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Colonoscopy is a procedure which can enable your doctor to evaluate the insides of your colon (large intestine or large bowel). The colonoscope is a long and flexible tube, which has the thickness of a finger. It has a camera as well as a source of light on its tip.

During this procedure, a long and flexible tube is inserted into the rectum. The camera at the top of the tube allows your doctor to view the insides of your entire colon. If required, polyps or other types of abnormal tissue can also be removed during a colonoscopy. During this procedure, tissue samples can also be taken.


Colonoscopy is done for several reasons. Most of them are performed as part of screening programs for diagnosing colon cancer. It can also be done for other reasons, such as for investigating the cause of blood in the stool, diarrhea, abdominal pain or any abnormality found in the colon.

Individuals having a previous history of polyps or colon cancer are usually advised to have colonoscopies regularly. Certain individuals, with a family history of some type of non-colonic cancers or colonic problems that might be associated with colon cancers can also be advised to have periodic colonoscopies since their risks for polyps or colon cancer are greater.

Depending on the degree of the risk for cancer, it is decided how often one should undergo colonoscopy. It is recommended that even healthy people who are at a normal risk for colon cancer undergo it at the age of 50 and every 10 years thereafter to remove colonic polyps.


Before the colonoscopy, you need to clean out your colon. Any residue inside will obscure the view of your colon as well as rectum during your exam.

For emptying, your doctor can ask you to:

Follow a special diet the day before your exam

You will not be able to eat solid food the day before your exam. Stick to plain water, tea or coffee and avoid milk, cream, broth, and carbonated beverages. Also avoid red liquids, as it can be mistaken with blood during the procedure. On the night before the exam, it is best if you don’t eat or drink.

Take a laxative

Your doctor can recommend taking a laxative, which can be in either pill form or liquid form. You might also be instructed to take the laxative the night before the procedure. Or you may also be asked to use the laxative both the night before as well as the morning of the procedure.

Use an enema kit

Sometimes you may need to use an over-the-counter enema kit, either the night before your colonoscopy or a few hours before the procedure, in order to empty the colon. Since this can only effectively empty the lower colon, it is usually not recommended as the primary way for emptying the colon.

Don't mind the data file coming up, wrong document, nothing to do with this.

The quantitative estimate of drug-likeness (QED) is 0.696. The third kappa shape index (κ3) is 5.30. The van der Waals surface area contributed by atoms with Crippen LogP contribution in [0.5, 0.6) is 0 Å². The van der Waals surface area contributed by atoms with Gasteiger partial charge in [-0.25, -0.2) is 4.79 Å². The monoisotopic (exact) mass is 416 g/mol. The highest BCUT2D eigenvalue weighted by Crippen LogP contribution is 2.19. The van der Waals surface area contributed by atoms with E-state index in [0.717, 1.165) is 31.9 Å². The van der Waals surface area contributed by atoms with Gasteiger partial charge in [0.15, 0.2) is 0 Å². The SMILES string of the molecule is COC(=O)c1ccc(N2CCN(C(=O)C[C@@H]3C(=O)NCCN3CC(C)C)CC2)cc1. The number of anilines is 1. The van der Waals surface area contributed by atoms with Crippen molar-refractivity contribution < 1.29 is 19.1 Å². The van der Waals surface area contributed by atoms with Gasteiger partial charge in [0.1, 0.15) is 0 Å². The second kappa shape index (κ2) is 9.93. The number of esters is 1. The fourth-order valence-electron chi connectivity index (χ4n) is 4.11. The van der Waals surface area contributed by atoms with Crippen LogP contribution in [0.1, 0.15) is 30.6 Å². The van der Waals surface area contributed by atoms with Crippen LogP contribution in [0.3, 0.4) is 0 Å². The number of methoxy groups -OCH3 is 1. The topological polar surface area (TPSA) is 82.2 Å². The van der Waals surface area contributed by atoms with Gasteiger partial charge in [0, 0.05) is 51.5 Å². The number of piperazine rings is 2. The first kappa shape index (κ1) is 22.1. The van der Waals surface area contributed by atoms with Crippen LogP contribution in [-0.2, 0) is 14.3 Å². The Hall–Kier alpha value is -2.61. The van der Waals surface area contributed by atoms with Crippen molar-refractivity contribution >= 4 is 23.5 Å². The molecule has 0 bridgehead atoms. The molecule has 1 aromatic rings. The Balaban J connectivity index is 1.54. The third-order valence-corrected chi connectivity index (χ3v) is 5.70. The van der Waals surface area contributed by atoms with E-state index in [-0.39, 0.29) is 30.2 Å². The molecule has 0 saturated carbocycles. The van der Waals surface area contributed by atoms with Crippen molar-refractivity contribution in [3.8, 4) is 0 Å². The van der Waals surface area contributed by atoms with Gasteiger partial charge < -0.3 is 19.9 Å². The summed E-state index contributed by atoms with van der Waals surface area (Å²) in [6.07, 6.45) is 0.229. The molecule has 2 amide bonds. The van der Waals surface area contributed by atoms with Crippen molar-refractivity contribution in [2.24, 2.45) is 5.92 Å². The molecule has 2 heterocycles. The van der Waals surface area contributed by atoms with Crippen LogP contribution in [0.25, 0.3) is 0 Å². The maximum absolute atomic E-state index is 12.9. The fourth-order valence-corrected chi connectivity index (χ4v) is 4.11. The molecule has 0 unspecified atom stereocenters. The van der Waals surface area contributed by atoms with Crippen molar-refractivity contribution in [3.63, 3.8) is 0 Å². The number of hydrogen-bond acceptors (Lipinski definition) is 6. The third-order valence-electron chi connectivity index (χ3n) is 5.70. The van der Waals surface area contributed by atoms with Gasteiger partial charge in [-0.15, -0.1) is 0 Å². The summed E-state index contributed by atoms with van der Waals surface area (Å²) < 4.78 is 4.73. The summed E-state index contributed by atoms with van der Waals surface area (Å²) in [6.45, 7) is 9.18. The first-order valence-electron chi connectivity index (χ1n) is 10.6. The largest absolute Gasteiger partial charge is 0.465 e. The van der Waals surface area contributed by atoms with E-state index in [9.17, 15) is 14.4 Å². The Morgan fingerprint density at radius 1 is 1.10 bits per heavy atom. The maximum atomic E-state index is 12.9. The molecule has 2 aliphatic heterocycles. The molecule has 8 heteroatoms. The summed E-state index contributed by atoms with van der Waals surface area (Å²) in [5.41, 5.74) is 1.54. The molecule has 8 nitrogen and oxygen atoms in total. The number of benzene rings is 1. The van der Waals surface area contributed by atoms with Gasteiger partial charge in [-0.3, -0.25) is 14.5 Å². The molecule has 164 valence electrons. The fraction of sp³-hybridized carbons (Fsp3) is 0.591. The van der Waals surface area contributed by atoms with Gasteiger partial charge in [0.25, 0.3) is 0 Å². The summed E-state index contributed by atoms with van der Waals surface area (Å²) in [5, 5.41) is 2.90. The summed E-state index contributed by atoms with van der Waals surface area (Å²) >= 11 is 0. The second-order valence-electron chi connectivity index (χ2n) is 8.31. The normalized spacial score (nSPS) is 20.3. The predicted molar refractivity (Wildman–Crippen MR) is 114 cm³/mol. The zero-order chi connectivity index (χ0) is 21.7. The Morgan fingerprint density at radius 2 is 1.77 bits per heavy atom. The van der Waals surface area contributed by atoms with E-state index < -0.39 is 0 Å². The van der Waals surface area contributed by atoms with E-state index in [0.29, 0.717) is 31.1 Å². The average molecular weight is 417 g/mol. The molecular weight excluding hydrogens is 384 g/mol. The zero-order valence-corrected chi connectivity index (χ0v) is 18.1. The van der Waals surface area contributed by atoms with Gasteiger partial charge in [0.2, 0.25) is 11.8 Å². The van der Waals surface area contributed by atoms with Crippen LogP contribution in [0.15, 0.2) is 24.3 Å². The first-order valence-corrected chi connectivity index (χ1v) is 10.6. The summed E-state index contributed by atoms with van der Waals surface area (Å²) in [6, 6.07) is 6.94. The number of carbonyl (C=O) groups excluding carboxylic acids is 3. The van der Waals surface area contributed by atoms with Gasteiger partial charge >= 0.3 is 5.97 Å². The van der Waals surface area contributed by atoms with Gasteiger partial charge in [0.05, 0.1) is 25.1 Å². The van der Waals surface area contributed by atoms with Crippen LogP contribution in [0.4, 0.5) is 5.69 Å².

Adjust your medications

At least a week prior to your exam, remind your doctor of your medications, especially if you are having diabetes, high blood pressure or heart problems. If you take medications or supplements containing iron, you need to inform him as well.

Inform your doctor if you take aspirin or such medications that thin the blood. You may need to adjust your dosages or temporarily stop using your medications until the procedure.

During the procedure

You will need to wear a gown during your colonoscopy, but most likely nothing else. Sedation is also recommended sometimes and a mild sedative may be given in the form of a pill. In other cases, the sedatives can be combined with an intravenous pain medication so that any kind of pain or discomfort can be minimized.

The exam will begin with you lying on your side on the exam table, with knees drawn toward your chest. The colonoscope will then be inserted into your rectum by your doctor.

The scope is long enough to reach any length of your colon and it contains a light and a tube that that will allow your doctor to pump air or carbon dioxide into the colon. The air or carbon dioxide inflates the colon, which will provide a much better view of the lining of the colon. When the scope is moved or air is introduced, you might experience a little abdominal cramping or the urge to have a bowel movement.

The tiny video camera on the tip of the colonoscope, will be sending images to an external monitor. This will help your doctor study the inside of your colon. Other instruments can also be inserted through the channel, for taking tissue samples or removing polyps or other areas of abnormal tissue. Around 30 minutes to an hour is usually required for a colonoscopy.

After the procedure

After the exam, it can take around an hour for you to recover from the sedative. You would need someone to take you home, as it would take a full day for the sedative to wear off fully. Remember not to drive or go back to your work.

If a polyp was removed during the colonoscopy, you might be advised to eat a special diet for some time. After the procedure, you might also feel bloated for few hours. Walking can help you relieve any discomfort.

You may also notice some blood with your first bowel movement after your exam. However, this shouldn’t alarm you. If you continue to pass blood or blood clots or if you are having persistent abdominal pain or a fever, you should talk to your doctor.


Although rare, sometimes a colonoscopy can lead to a few complications which can include:

  • Adverse reaction to the sedative used
  • A tear in the colon or rectum wall
  • Bleeding from the site where the tissue sample or polyp was taken


It is best if you discuss the risks with your doctor, before the procedure.

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